By Kathleen Doheny
THURSDAY, April 17, 2014 (HealthDay News) -- New research shows that the brains of some football players who had the usual head hits associated with the sport, but no concussions, still had signs of mild brain injury six months after the season ended.
"We followed athletes at the beginning of football season, after and for six months later," said Dr. Jeffrey Bazarian, an associate professor of emergency medicine at the University of Rochester School of Medicine and Dentistry, in Rochester, N.Y.
Bazarian found white matter changes consistent with mild brain injury generally persisted for six months. "When we looked at players individually, there were a few that looked like they did resolve," he said, but half of the players still showed changes at the six-month mark.
"We didn't see these changes in those who don't play football," he said. "And these are the kinds of changes that are being found in retired NFL players."
The latest study is published in the April 16 online issue of PLOS ONE.
For the research, Bazarian evaluated 10 Division III college football players and five college students who did not play sports during the 2011-2012 season. All 15 underwent brain imaging in addition to balance, cognitive (thinking) skills and other testing before the season, at the end of the season and after six months of rest. The athletes were told not to play during the six months, he said, although the researchers can't be sure everyone followed that instruction.
During the football season, accelerometers mounted to the helmets measured head impacts. The total head impacts for the season ranged from 431 to 1,850, but no one got a diagnosis of concussion.
A concussion is a brain injury that disrupts normal functioning. In recent years, experts have told coaches, players and parents that athletes should not return to play until a doctor evaluates them if a concussion is suspected.
In the new study, the athletes had more changes in white matter from the first measurement to the second, and most of these differences remained at the final measure, six months after play had stopped.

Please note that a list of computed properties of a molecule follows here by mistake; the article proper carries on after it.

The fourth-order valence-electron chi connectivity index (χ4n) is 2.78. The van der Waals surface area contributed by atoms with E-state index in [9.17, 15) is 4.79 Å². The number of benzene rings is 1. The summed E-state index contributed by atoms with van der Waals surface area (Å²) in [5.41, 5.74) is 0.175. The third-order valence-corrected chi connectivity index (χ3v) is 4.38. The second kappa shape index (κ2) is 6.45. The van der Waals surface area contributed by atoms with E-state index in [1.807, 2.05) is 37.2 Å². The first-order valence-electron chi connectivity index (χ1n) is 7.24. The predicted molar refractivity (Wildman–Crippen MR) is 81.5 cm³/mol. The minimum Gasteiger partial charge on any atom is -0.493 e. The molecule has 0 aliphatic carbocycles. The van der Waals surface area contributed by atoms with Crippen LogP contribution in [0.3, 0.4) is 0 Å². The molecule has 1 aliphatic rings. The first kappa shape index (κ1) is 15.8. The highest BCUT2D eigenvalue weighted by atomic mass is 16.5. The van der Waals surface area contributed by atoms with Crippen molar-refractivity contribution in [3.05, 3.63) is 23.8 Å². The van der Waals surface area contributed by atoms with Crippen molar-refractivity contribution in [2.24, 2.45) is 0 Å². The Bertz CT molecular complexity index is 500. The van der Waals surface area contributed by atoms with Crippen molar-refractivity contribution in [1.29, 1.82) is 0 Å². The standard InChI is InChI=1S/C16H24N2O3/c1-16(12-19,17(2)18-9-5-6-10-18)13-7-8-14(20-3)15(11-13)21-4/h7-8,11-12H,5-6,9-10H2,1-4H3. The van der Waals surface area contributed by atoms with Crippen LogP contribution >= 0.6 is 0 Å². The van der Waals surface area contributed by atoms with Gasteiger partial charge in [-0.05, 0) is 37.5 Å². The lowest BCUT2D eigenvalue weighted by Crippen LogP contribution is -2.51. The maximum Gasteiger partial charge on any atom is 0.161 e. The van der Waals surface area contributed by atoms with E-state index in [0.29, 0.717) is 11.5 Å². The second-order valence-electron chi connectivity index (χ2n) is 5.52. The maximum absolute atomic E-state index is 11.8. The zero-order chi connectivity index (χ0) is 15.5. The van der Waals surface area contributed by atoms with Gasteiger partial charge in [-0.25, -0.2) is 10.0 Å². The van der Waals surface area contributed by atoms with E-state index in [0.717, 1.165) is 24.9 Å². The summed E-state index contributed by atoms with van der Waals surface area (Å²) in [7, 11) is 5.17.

The lack of recovery could contribute to the white matter changes that accumulate over the years with repetitive head impacts, the researchers noted.
"We are obviously trying to understand, are these changes the beginning of this process?" Bazarian said. They also need to find out why some brains recover more quickly, he added.
"Inflammation may be at play," Bazarian said. "If that's the case, maybe it's a case of preventing inflammation. Maybe more than six months of rest is needed."
The researchers can't say if the changes are "clinically meaningful," Bazarian said. "We found no changes in balance or cognition."
One expert noted there were some limitations to the study.
The findings are "very preliminary," said Dr. John Kuluz, director of traumatic brain injury and neurorehabilitation at Miami Children's Hospital. "It's only a small number of athletes."
Kuluz added that comparing football players to nonathletes was also not ideal. "It would have been much better having swimmers or track and field athletes, some sport where they are not hit on the head."
The white matter changes, as the researchers noted, could have been due to physical exertion, not just the impacts to the head.
However, Bazarian said the findings raise questions about whether hits that fall short of concussions can still lead to neurological problems.
If the research bears out in future studies, one solution may be to take football players out of play when head impacts reach a certain number, to protect their brains.
Until more is known, athletes should pay attention to symptoms suggesting a concussion and get medical help if one is suspected. Headaches, trouble with concentration, sensitivity to light or sound and dizziness are common symptoms of a concussion.
Bazarian reports a pending patent on a method of diagnosing concussion.
The study was funded by the National Football League Charities.